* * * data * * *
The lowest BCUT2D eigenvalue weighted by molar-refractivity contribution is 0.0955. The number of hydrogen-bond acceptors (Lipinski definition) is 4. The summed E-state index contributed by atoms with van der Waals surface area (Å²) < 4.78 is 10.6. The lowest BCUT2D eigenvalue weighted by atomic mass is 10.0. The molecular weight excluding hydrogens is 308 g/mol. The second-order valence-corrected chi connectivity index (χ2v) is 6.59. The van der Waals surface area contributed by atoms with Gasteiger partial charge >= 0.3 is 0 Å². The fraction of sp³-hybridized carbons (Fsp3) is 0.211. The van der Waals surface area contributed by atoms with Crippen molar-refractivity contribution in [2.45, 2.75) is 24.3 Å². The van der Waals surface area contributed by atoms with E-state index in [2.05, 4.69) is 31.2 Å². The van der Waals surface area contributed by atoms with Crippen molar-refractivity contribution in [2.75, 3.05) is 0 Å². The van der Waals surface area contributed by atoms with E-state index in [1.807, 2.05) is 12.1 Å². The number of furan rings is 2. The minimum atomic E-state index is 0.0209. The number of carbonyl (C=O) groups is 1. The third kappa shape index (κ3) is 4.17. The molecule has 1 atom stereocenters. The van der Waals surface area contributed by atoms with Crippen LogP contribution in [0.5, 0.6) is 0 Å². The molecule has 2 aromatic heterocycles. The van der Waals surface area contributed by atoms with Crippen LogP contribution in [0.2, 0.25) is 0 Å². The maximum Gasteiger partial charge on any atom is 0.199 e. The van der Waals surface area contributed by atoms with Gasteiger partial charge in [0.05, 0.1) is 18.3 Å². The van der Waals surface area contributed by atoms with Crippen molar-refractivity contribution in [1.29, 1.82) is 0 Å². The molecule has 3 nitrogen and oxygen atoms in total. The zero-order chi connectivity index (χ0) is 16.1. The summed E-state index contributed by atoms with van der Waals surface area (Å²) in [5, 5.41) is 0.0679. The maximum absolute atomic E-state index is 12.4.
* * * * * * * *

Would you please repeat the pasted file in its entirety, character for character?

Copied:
The lowest BCUT2D eigenvalue weighted by molar-refractivity contribution is 0.0955. The number of hydrogen-bond acceptors (Lipinski definition) is 4. The summed E-state index contributed by atoms with van der Waals surface area (Å²) < 4.78 is 10.6. The lowest BCUT2D eigenvalue weighted by atomic mass is 10.0. The molecular weight excluding hydrogens is 308 g/mol. The second-order valence-corrected chi connectivity index (χ2v) is 6.59. The van der Waals surface area contributed by atoms with Gasteiger partial charge >= 0.3 is 0 Å². The fraction of sp³-hybridized carbons (Fsp3) is 0.211. The van der Waals surface area contributed by atoms with Crippen molar-refractivity contribution in [2.45, 2.75) is 24.3 Å². The van der Waals surface area contributed by atoms with E-state index in [2.05, 4.69) is 31.2 Å². The van der Waals surface area contributed by atoms with Crippen molar-refractivity contribution in [2.75, 3.05) is 0 Å². The van der Waals surface area contributed by atoms with E-state index in [1.807, 2.05) is 12.1 Å². The number of furan rings is 2. The minimum atomic E-state index is 0.0209. The number of carbonyl (C=O) groups is 1. The third kappa shape index (κ3) is 4.17. The molecule has 1 atom stereocenters. The van der Waals surface area contributed by atoms with Crippen LogP contribution in [0.5, 0.6) is 0 Å². The molecule has 2 aromatic heterocycles. The van der Waals surface area contributed by atoms with Crippen LogP contribution in [0.2, 0.25) is 0 Å². The maximum Gasteiger partial charge on any atom is 0.199 e. The van der Waals surface area contributed by atoms with Gasteiger partial charge in [0.05, 0.1) is 18.3 Å². The van der Waals surface area contributed by atoms with Crippen molar-refractivity contribution in [1.29, 1.82) is 0 Å². The molecule has 3 nitrogen and oxygen atoms in total. The zero-order chi connectivity index (χ0) is 16.1. The summed E-state index contributed by atoms with van der Waals surface area (Å²) in [5, 5.41) is 0.0679. The maximum absolute atomic E-state index is 12.4.